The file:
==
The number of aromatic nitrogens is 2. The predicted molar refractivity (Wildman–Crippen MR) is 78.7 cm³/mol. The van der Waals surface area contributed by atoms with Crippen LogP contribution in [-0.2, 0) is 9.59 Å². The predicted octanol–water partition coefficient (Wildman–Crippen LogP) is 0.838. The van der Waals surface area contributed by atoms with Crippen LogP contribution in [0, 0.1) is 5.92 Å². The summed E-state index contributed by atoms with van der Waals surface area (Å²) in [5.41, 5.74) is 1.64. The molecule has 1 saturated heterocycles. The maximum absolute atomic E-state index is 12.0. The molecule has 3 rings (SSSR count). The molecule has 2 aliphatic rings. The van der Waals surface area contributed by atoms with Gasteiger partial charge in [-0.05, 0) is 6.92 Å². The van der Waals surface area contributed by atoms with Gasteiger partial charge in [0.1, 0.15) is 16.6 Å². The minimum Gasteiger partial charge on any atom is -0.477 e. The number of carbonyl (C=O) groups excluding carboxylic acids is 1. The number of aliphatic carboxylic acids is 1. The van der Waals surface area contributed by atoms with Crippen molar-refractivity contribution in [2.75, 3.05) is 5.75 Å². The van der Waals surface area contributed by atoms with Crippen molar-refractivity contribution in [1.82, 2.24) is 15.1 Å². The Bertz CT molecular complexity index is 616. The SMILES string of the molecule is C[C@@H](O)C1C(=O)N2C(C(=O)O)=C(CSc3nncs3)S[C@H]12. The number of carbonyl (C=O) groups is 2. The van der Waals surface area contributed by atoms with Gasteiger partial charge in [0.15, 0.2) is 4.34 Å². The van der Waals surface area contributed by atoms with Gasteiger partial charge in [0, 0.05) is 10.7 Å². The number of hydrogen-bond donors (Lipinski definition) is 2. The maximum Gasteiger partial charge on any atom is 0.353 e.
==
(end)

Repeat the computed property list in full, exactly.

The number of aromatic nitrogens is 2. The predicted molar refractivity (Wildman–Crippen MR) is 78.7 cm³/mol. The van der Waals surface area contributed by atoms with Crippen LogP contribution in [-0.2, 0) is 9.59 Å². The predicted octanol–water partition coefficient (Wildman–Crippen LogP) is 0.838. The van der Waals surface area contributed by atoms with Crippen LogP contribution in [0, 0.1) is 5.92 Å². The summed E-state index contributed by atoms with van der Waals surface area (Å²) in [5.41, 5.74) is 1.64. The molecule has 1 saturated heterocycles. The maximum absolute atomic E-state index is 12.0. The molecule has 3 rings (SSSR count). The molecule has 2 aliphatic rings. The van der Waals surface area contributed by atoms with Gasteiger partial charge in [-0.05, 0) is 6.92 Å². The van der Waals surface area contributed by atoms with Gasteiger partial charge in [0.1, 0.15) is 16.6 Å². The minimum Gasteiger partial charge on any atom is -0.477 e. The number of carbonyl (C=O) groups excluding carboxylic acids is 1. The number of aliphatic carboxylic acids is 1. The van der Waals surface area contributed by atoms with Crippen molar-refractivity contribution in [2.75, 3.05) is 5.75 Å². The van der Waals surface area contributed by atoms with Crippen molar-refractivity contribution in [1.82, 2.24) is 15.1 Å². The Bertz CT molecular complexity index is 616. The SMILES string of the molecule is C[C@@H](O)C1C(=O)N2C(C(=O)O)=C(CSc3nncs3)S[C@H]12. The number of carbonyl (C=O) groups is 2. The van der Waals surface area contributed by atoms with Gasteiger partial charge in [0.15, 0.2) is 4.34 Å². The van der Waals surface area contributed by atoms with Gasteiger partial charge in [0, 0.05) is 10.7 Å². The number of hydrogen-bond donors (Lipinski definition) is 2. The maximum Gasteiger partial charge on any atom is 0.353 e.